Mid-Year M&A Report: Audiology Industry

With the first half of 2012 in the books, now is a good time to take a step back and evaluate the current M&A climate in the audiology industry.  The following report, compiled from data on off-market transactions and conversations with key M&A personnel, provides a snapshot of today’s environment as well as activities planned for the future.

Corporate buyers lead the way in the audiology and hearing aid industry, as they have for the past decade. Deal activity in 2011 significantly outpaced 2010, and the first half of 2012 continued this growth trend with the help of a resurgent buyer who had previously lain dormant. Total deal volume of independent practices in 2012 is expected to reach $60-75 million.

With at least two companies striving to complete one deal per week for the rest of this year and beyond, there is no slowdown in sight. “Deal volume has not yet reached peak levels,” says Craig Castelli, Managing Director of Bridge Ventures. “Deal flow should continue to build into 2013, and should level off for some time before we see any sign of a decline.” With this, says Castelli, valuations should continue to stay strong.

Expect to see competition for acquisitions heat up in the top metropolitan markets. Sellers in the top 20 metropolitan areas, especially markets like Chicago that have yet to be effectively rolled up by corporate buyers, can expect to attract multiple offers from buyers trying to enter these markets or expand their presence. The cutoff for new market entry continues to hover around the $1,000,000 mark. Corporate buyers maintain a strong appetite for practices that generate over $1,000,000 in annual revenues, regardless of location, while they are much more selective when evaluating smaller practices.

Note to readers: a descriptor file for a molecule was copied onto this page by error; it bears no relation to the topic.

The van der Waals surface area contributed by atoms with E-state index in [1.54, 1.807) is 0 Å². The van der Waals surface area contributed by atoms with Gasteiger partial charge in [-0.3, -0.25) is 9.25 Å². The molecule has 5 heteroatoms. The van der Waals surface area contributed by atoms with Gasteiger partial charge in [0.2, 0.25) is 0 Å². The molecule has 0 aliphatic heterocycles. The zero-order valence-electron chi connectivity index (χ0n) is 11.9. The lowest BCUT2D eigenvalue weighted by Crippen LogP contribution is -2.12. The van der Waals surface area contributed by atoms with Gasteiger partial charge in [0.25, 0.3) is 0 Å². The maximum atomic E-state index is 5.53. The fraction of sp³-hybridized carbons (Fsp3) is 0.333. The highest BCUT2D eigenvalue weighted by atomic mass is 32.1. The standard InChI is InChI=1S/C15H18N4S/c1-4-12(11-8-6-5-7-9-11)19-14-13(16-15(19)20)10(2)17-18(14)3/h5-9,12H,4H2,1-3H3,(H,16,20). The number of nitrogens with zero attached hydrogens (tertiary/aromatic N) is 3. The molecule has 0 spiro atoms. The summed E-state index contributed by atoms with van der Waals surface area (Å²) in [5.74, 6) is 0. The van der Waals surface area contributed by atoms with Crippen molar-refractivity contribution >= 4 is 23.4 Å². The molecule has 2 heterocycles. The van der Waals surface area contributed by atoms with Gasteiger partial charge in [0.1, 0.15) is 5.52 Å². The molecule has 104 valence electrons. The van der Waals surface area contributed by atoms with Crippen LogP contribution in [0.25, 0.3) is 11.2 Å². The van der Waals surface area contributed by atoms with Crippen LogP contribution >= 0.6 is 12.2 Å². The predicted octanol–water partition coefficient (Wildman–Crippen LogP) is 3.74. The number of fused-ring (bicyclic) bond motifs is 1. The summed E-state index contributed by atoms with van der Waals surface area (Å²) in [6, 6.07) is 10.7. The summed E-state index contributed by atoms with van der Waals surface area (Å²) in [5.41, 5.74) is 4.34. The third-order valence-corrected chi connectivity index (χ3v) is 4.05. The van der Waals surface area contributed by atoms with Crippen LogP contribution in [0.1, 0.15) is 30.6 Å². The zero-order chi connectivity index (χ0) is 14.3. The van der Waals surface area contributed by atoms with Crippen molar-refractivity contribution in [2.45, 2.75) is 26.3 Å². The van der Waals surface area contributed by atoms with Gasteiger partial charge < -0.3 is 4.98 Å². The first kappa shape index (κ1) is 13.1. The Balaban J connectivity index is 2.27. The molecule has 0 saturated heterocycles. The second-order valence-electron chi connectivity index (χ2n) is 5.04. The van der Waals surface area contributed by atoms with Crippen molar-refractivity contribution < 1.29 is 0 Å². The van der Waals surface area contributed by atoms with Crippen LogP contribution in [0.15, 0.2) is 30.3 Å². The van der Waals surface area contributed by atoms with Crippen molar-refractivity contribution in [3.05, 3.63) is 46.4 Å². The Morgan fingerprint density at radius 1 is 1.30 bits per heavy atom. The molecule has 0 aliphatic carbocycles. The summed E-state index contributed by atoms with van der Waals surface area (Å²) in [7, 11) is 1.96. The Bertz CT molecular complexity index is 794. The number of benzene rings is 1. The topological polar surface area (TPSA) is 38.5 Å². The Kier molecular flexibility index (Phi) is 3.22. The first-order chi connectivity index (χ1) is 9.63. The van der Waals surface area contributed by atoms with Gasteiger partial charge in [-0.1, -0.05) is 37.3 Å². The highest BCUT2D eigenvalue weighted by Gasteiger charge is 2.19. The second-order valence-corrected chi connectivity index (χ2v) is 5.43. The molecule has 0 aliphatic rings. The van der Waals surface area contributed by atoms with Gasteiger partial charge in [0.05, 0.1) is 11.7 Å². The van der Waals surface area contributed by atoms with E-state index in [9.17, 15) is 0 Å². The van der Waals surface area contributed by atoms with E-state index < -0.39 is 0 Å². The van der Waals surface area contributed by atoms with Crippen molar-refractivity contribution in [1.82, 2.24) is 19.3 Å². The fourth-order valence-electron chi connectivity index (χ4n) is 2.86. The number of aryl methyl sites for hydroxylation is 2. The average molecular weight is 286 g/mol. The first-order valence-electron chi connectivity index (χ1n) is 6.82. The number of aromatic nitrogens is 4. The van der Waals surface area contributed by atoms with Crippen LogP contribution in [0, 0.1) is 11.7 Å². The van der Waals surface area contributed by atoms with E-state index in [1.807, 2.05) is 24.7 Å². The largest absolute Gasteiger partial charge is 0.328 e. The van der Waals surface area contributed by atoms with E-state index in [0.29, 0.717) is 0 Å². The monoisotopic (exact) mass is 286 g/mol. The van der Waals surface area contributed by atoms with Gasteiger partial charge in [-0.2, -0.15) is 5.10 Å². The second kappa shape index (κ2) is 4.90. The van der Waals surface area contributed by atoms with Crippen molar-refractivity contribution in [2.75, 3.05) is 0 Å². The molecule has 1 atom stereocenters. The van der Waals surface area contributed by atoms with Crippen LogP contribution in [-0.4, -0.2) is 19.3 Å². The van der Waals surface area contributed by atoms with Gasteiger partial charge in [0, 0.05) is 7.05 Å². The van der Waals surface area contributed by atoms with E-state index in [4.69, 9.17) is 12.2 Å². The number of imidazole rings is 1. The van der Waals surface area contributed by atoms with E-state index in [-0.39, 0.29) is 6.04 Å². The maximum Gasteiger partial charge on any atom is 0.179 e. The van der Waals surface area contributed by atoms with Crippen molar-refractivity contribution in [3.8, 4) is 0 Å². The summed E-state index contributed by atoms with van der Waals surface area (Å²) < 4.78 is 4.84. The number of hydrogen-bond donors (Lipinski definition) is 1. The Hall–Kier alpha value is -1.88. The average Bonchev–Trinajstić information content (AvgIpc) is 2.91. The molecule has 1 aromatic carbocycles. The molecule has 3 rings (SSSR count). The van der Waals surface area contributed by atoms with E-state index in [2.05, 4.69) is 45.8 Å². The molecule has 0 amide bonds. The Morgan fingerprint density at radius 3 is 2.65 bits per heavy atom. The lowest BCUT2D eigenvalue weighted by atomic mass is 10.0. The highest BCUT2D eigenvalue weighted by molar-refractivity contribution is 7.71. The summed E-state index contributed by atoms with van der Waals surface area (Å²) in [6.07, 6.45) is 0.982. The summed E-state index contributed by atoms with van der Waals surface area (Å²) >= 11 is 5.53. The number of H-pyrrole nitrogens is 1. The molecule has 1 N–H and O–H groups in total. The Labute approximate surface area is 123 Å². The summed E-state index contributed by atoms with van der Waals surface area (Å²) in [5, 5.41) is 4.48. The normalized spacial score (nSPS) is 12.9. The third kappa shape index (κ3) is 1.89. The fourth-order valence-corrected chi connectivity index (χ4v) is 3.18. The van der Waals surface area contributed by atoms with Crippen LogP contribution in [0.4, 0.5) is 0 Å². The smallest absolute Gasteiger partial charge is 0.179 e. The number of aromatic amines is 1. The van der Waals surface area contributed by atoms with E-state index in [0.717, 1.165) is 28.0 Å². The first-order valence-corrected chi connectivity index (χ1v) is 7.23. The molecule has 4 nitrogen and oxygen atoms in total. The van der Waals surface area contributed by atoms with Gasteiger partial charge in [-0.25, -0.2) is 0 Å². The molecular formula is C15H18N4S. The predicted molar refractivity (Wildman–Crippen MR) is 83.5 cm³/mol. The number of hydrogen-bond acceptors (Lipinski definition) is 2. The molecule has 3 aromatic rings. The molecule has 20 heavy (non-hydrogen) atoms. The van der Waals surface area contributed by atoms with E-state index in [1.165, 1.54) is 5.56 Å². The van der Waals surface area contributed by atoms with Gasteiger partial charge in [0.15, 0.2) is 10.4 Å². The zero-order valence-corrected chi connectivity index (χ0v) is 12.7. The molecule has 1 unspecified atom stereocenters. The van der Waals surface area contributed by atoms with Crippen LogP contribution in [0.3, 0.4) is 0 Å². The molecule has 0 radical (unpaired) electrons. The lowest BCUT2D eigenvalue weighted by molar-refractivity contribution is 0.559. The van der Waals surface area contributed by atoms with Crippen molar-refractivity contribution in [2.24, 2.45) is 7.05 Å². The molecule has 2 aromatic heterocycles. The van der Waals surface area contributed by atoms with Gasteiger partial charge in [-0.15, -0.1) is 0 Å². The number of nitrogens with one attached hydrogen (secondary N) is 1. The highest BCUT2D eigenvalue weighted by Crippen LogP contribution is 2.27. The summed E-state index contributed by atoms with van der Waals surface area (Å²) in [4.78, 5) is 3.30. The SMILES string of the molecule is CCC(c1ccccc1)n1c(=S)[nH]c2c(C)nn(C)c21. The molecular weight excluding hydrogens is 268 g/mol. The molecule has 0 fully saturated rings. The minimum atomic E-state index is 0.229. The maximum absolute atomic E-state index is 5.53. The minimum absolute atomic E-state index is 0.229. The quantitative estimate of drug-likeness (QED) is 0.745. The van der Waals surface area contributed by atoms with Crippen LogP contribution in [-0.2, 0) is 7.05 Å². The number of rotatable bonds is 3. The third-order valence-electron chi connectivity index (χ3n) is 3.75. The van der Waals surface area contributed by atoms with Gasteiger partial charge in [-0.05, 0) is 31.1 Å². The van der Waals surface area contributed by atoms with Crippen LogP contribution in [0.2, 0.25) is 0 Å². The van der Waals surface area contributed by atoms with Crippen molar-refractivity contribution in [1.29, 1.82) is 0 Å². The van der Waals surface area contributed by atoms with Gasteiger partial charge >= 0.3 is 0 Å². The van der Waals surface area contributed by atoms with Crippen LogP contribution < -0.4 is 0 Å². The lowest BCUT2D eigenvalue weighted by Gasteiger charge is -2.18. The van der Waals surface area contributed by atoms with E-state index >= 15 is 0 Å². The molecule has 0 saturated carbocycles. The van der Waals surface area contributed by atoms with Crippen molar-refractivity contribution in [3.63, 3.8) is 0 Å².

Owner employment agreements remain a critical piece of the puzzle for corporate buyers. Having learned from past mistakes, most now require the owner to continue working in the practice after the sale. An owner seeking to maximize their sale price should factor this contingency into their exit plan. Accepting such terms, however, can be rewarding: in a study of deals from January, 2011 through June, 2012 in which Bridge Ventures clients received offers from both individual and corporate buyers, the corporate buyers outbid the individuals by an average of 65%.

Independent practice owners still tend to prefer startups over acquisitions, although this group typically completes a couple dozen acquisitions per year. These tend to be small deals, averaging less than $300,000 per transaction. Hearing aid manufacturers and buying groups continue to make financing readily available to the independent audiologist or dispenser seeking expansion, making the industry less sensitive to changes in banking policies and regulations.

There may be a sharp increase in closings during the fourth quarter of 2012, as owners rush to get a deal done before year-end in order to beat the capital gains cutoff.  With the threat of an 8.8% increase to capital gains taxes, and both parties in Congress saying they would rather wait until next year to make any changes (even if that means retroactively extending the current tax structure), many owners are selling now in order to hedge their risk.  This flurry aside, the next 18 months promise to provide plenty of action for those following this segment of the industry.

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